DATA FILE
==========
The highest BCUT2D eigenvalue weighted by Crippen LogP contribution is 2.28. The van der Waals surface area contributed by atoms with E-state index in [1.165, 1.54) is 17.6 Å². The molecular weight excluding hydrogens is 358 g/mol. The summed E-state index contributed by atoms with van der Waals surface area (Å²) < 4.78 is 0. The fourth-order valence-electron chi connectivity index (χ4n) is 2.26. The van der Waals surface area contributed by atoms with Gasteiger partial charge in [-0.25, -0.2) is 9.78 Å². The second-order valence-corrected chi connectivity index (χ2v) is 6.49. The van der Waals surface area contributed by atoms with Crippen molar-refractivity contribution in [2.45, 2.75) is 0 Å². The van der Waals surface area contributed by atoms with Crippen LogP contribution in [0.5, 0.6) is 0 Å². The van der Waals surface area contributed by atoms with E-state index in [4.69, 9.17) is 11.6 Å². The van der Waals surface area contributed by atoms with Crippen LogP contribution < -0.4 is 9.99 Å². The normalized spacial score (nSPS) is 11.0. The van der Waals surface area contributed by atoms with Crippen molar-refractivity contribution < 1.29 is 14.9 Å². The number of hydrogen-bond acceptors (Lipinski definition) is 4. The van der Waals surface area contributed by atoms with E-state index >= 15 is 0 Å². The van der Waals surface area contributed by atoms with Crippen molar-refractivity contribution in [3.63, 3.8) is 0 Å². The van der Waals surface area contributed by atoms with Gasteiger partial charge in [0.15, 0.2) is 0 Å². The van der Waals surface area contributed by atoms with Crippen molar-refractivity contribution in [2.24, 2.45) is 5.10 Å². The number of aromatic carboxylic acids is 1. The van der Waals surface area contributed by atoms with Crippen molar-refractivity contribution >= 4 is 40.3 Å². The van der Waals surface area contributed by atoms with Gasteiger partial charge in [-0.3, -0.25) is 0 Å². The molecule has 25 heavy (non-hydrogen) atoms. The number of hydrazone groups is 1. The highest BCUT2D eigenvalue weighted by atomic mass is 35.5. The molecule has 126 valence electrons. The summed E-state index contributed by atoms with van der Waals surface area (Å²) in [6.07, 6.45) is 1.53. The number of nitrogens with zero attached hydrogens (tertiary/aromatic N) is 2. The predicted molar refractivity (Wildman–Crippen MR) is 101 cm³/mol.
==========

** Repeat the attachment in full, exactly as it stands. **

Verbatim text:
The highest BCUT2D eigenvalue weighted by Crippen LogP contribution is 2.28. The van der Waals surface area contributed by atoms with E-state index in [1.165, 1.54) is 17.6 Å². The molecular weight excluding hydrogens is 358 g/mol. The summed E-state index contributed by atoms with van der Waals surface area (Å²) < 4.78 is 0. The fourth-order valence-electron chi connectivity index (χ4n) is 2.26. The van der Waals surface area contributed by atoms with Gasteiger partial charge in [-0.25, -0.2) is 9.78 Å². The second-order valence-corrected chi connectivity index (χ2v) is 6.49. The van der Waals surface area contributed by atoms with Crippen molar-refractivity contribution in [2.45, 2.75) is 0 Å². The van der Waals surface area contributed by atoms with Crippen LogP contribution in [0.5, 0.6) is 0 Å². The van der Waals surface area contributed by atoms with E-state index in [4.69, 9.17) is 11.6 Å². The van der Waals surface area contributed by atoms with Crippen LogP contribution < -0.4 is 9.99 Å². The normalized spacial score (nSPS) is 11.0. The van der Waals surface area contributed by atoms with Crippen molar-refractivity contribution < 1.29 is 14.9 Å². The number of hydrogen-bond acceptors (Lipinski definition) is 4. The van der Waals surface area contributed by atoms with E-state index >= 15 is 0 Å². The van der Waals surface area contributed by atoms with Crippen molar-refractivity contribution in [3.63, 3.8) is 0 Å². The van der Waals surface area contributed by atoms with Gasteiger partial charge in [0.15, 0.2) is 0 Å². The van der Waals surface area contributed by atoms with Crippen molar-refractivity contribution in [2.24, 2.45) is 5.10 Å². The number of aromatic carboxylic acids is 1. The van der Waals surface area contributed by atoms with Crippen molar-refractivity contribution >= 4 is 40.3 Å². The van der Waals surface area contributed by atoms with Gasteiger partial charge in [-0.3, -0.25) is 0 Å². The molecule has 25 heavy (non-hydrogen) atoms. The number of hydrazone groups is 1. The highest BCUT2D eigenvalue weighted by atomic mass is 35.5. The molecule has 126 valence electrons. The summed E-state index contributed by atoms with van der Waals surface area (Å²) in [6.07, 6.45) is 1.53. The number of nitrogens with zero attached hydrogens (tertiary/aromatic N) is 2. The predicted molar refractivity (Wildman–Crippen MR) is 101 cm³/mol.